Hometown Heroes: The Dirty Dozen

How a group of former sorority sisters found peace, purpose, and carpentry skills in New Orleans.

The Dirty Dozen, New Orleans© 2011 Tamara Reynolds
From left: Cheryl Josephs Zaccaro, Carolyn Brown Cox, Debbie Brown Britt, Janis Dropkin Smythe, Marilyn Zwick Storch, Sondra Daum Berman, Judith Fagin, Carolyn Macow Leatherwood, Sharon Graber Purcel, Amy Goldenberger, Linda Lewis-Moors, Rachelle Galanti Parker (kneeling)

They are 12 middle-aged women whose hands are more accustomed to French manicures than heavy construction. But here they go again, gripping saws and spackling knives, power drills and nail guns. For the fifth year in a row, the women (and a growing group of supporters) have descended on New Orleans to volunteer with Habitat for Humanity, helping to build houses and redress the ravages of Hurricane Katrina. Last December, the Dirty Dozen, as we’ll call them, were hard at work in the still-recovering Upper Ninth Ward, digging out the foundation for a sidewalk fronting a new house and climbing ladders to install soffits in the roof. They joked about measurements that sounded like a Starbucks order: “I need ten and five eighths half-vented,” someone shouted, and the response came back: “Nonfat?”

At the week’s end, the women exchanged their mud-splattered clothes for clean outfits and made their annual pilgrimage to meet with the family who live in the first house they had helped build: Kewanda Baxter, 35, and her three children, who had lost their home in the hurricane but who had, with amazing grace and strength, endured. Every year since Katrina, there has been a festive get-together with 20-year-old Dominique, 17-year-old Jeremy, 13-year-old Rodney, and their mother. Surrounded by his 12 guardian angels in a local restaurant that night, Rodney beamed. “It feels like my birthday,” he said.

Who are these women? They are middle-class mothers, wives, career women, and sorority sisters, now sixty-somethings who happened to see a photo and bio of the Baxters tacked to a board in a yard during their first stint with Habitat in 2006. “I was a single mom for ten years,” says Carolyn Brown Cox, a social worker and an actress in Seattle, remembering her emotional reaction. “I just felt like a kindred spirit to this woman. I know what it’s like to go to the grocery store and tell your kids that you can’t afford soda or candy.”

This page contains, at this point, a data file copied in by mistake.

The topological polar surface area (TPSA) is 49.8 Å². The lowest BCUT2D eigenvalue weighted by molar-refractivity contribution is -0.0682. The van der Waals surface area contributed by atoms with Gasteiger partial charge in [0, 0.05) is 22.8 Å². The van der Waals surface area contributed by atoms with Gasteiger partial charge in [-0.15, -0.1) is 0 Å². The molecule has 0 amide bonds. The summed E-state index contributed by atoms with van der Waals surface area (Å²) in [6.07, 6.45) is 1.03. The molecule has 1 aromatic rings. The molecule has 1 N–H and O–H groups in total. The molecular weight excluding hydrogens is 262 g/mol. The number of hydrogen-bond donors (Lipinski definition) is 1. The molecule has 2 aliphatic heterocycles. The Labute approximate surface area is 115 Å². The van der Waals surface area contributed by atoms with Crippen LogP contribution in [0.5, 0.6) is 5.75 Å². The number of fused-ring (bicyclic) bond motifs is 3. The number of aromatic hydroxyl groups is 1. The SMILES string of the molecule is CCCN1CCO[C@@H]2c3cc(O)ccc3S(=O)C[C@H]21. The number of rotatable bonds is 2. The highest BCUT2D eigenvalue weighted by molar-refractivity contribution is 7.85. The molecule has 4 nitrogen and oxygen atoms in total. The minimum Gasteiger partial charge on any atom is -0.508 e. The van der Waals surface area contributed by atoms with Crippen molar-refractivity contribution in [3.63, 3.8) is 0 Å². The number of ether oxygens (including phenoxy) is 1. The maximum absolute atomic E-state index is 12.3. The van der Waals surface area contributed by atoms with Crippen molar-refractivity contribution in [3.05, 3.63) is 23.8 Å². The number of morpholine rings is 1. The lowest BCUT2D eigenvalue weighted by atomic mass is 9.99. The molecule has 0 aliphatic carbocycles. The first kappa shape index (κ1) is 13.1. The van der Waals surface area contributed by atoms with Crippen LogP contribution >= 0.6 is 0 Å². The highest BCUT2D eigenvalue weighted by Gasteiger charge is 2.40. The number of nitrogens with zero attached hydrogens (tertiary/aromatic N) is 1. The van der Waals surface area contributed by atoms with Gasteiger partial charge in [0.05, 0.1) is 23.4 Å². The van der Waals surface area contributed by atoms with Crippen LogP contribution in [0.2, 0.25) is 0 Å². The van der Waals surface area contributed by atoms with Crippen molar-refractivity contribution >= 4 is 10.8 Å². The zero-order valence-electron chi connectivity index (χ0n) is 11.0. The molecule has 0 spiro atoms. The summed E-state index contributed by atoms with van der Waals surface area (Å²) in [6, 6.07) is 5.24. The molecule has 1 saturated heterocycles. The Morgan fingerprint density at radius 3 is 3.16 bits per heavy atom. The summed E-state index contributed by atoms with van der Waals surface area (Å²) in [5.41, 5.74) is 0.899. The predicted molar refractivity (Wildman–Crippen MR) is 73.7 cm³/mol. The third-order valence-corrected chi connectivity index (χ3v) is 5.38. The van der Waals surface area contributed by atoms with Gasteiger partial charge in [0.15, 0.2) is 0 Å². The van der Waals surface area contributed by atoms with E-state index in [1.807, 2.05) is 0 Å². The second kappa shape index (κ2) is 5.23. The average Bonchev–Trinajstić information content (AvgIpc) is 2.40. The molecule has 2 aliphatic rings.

The family coordinator at Habitat arranged for Cox to speak with Kewanda Baxter, who didn’t quite know what to think. “I was kind of shocked. I told her, ‘You don’t have to send me any money, but my kids aren’t doing too well in school. It would help to have a computer.’ And then I just thought, If it happens, it happens.”

Baxter was stunned when a new PC was delivered. Then the women arranged tutoring to help with the children’s schooling, which had been disrupted in the aftermath of the storm. That was followed by the uniforms required by the kids’ new charter school. “Kewanda only asked for two sets of clothing for the kids,” says Cox. “She gets every drop out of every nickel.” But even more important than the financial aid was, and is, the emotional support.

“Nobody ever told me I was doing a great job before,” says Baxter. “When I feel like I’m not doing so well, I call or write them. They’re my friends, and they’re my strength. They tell me: Take a deep breath, take a bath.”